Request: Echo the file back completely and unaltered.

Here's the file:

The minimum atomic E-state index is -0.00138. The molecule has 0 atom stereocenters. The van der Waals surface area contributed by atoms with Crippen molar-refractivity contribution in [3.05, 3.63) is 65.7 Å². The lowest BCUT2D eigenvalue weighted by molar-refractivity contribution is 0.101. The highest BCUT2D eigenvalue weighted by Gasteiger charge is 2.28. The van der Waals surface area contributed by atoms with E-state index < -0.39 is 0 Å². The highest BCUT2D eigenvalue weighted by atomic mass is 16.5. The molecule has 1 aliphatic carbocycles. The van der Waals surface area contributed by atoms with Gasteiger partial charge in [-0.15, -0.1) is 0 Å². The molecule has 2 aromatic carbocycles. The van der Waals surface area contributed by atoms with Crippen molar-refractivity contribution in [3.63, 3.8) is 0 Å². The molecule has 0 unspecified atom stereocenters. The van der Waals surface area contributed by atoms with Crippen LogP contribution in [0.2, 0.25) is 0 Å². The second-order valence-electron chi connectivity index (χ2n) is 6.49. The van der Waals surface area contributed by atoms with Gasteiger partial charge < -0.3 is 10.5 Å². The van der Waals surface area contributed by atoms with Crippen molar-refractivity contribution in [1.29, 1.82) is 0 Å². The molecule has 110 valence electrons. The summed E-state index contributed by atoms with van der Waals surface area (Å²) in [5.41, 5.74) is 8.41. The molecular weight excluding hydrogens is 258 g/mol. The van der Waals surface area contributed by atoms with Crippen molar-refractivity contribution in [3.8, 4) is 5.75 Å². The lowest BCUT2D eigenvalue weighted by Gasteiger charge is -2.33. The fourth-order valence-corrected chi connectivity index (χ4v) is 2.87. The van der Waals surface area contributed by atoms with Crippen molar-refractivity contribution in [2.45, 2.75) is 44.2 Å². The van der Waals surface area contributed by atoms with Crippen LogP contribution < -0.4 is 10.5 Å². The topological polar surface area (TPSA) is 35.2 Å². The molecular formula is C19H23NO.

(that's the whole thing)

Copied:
The minimum atomic E-state index is -0.00138. The molecule has 0 atom stereocenters. The van der Waals surface area contributed by atoms with Crippen molar-refractivity contribution in [3.05, 3.63) is 65.7 Å². The lowest BCUT2D eigenvalue weighted by molar-refractivity contribution is 0.101. The highest BCUT2D eigenvalue weighted by Gasteiger charge is 2.28. The van der Waals surface area contributed by atoms with E-state index < -0.39 is 0 Å². The highest BCUT2D eigenvalue weighted by atomic mass is 16.5. The molecule has 1 aliphatic carbocycles. The van der Waals surface area contributed by atoms with Gasteiger partial charge in [-0.15, -0.1) is 0 Å². The molecule has 2 aromatic carbocycles. The van der Waals surface area contributed by atoms with Crippen molar-refractivity contribution in [3.63, 3.8) is 0 Å². The molecule has 0 unspecified atom stereocenters. The van der Waals surface area contributed by atoms with Crippen LogP contribution in [0.2, 0.25) is 0 Å². The second-order valence-electron chi connectivity index (χ2n) is 6.49. The van der Waals surface area contributed by atoms with Gasteiger partial charge < -0.3 is 10.5 Å². The van der Waals surface area contributed by atoms with Crippen molar-refractivity contribution in [1.29, 1.82) is 0 Å². The molecule has 110 valence electrons. The summed E-state index contributed by atoms with van der Waals surface area (Å²) in [5.41, 5.74) is 8.41. The molecular weight excluding hydrogens is 258 g/mol. The van der Waals surface area contributed by atoms with Crippen molar-refractivity contribution in [3.8, 4) is 5.75 Å². The lowest BCUT2D eigenvalue weighted by Gasteiger charge is -2.33. The fourth-order valence-corrected chi connectivity index (χ4v) is 2.87. The van der Waals surface area contributed by atoms with Crippen molar-refractivity contribution in [2.45, 2.75) is 44.2 Å². The van der Waals surface area contributed by atoms with Crippen LogP contribution < -0.4 is 10.5 Å². The topological polar surface area (TPSA) is 35.2 Å². The molecular formula is C19H23NO.